It is duplicitous enough for the Israeli Prime Minister Benjamin Netanyahu to try to convince audiences outside his own country from time to time that he supports the creation of a Palestinian state. Worse still is that he portrays his efforts in this regard as being constantly thwarted by the Palestinians themselves.

In other words, Netanyahu would have us believe that he is a greater proponent of such a state than those who have been denied it by almost half a century of Israeli military occupation and colonisation.


He reiterated this fallacy on March 22, while addressing the annual conference of the American-Israel Public Affairs Committee, Washington’s most influential pro-Israel lobby group.

He said he was willing to resume talks on a two-state solution “immediately … anytime, anywhere”, if only his Palestinian counterpart Mahmoud Abbas was willing to do the same.

This just one day after the Israeli government issued notices to seize nearly 120 hectares of land from Palestinian villages in the northern West Bank, and days after it declared more than 2,300 dunums of land in Jericho as “state lands”, which are then usually granted to Jewish settlers.

Preconditions and obligations

Israel must keep illegally annexed East Jerusalem – whose boundaries have been expanded to comprise some 10 percent of the West Bank – as well as the Jordan Valley, which comprises about another 30 percent.

Whatever is left for a Palestinian state must be “demilitarised” – in other words remain defenceless – and recognise Israel as a Jewish state.

This demand was not made of Egypt or Jordan, and would further imperil Israel’s Palestinian citizens, who comprise more than 20 percent of the population and are already treated as second-class.

If all these criteria – and others – are met, then Netanyahu is all ears, because he knows that the end result would not be a state in any sense of the word. That the Palestinians would not – and could not – accept such a “state” is precisely why he can claim to support its creation, because he knows it will never come to that.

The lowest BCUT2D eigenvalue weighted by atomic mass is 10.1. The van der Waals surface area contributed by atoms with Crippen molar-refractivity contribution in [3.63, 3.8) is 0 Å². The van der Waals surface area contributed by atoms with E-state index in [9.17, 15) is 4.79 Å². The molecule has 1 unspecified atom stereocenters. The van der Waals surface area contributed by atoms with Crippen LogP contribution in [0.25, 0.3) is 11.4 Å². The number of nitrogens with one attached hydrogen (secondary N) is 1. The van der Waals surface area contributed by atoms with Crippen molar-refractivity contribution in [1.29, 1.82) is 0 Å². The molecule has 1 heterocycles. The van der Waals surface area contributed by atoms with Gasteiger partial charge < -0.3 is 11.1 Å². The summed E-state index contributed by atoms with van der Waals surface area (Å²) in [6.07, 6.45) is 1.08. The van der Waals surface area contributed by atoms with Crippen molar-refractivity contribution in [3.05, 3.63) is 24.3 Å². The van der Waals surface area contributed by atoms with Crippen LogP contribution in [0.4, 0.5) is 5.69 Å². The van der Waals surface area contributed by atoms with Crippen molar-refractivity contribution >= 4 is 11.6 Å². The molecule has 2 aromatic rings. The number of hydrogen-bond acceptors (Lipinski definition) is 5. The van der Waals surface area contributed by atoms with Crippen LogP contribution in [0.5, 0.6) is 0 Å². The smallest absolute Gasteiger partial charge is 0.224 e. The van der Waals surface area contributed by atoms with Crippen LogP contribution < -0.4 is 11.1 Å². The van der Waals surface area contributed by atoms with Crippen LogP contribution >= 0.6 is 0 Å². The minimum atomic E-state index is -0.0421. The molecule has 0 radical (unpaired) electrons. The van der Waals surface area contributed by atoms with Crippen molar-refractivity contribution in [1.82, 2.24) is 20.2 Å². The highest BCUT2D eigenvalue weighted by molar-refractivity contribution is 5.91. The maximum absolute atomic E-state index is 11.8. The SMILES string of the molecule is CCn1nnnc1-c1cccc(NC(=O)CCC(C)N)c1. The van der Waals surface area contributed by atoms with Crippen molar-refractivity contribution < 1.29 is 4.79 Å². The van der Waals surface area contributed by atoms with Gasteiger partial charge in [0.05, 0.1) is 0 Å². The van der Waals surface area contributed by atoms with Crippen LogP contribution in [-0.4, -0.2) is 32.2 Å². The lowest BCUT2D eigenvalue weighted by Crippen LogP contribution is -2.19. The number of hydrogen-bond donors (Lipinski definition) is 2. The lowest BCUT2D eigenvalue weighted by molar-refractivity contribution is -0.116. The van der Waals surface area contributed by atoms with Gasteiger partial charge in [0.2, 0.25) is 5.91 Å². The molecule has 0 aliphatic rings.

Do not call them preconditions, though – he does not like them, and apparently only the Palestinians have them.

In reality, while Israel’s entail flouting international law, that of the Palestinians – a halt to settlement expansion – is simply adherence to it.

As Saeb Erekat, the former chief negotiator for the Palestinian Authority (PA), told Al Jazeera: “That is an obligation, not a precondition.”

When objective observers point out the obvious, that Israel cannot claim to be committed to peace with the Palestinians while colonising their land, they are subjected to the full fury of Israeli officials.

When UN Secretary General Ban Ki-moon did so in January, he was accused of “encouraging terror”.

On the rare occasion when Israel’s own allies do the same – most recently US Vice President Joe Biden on March 20 – they can safely be ignored, because Israel knows these words will never translate to pressure.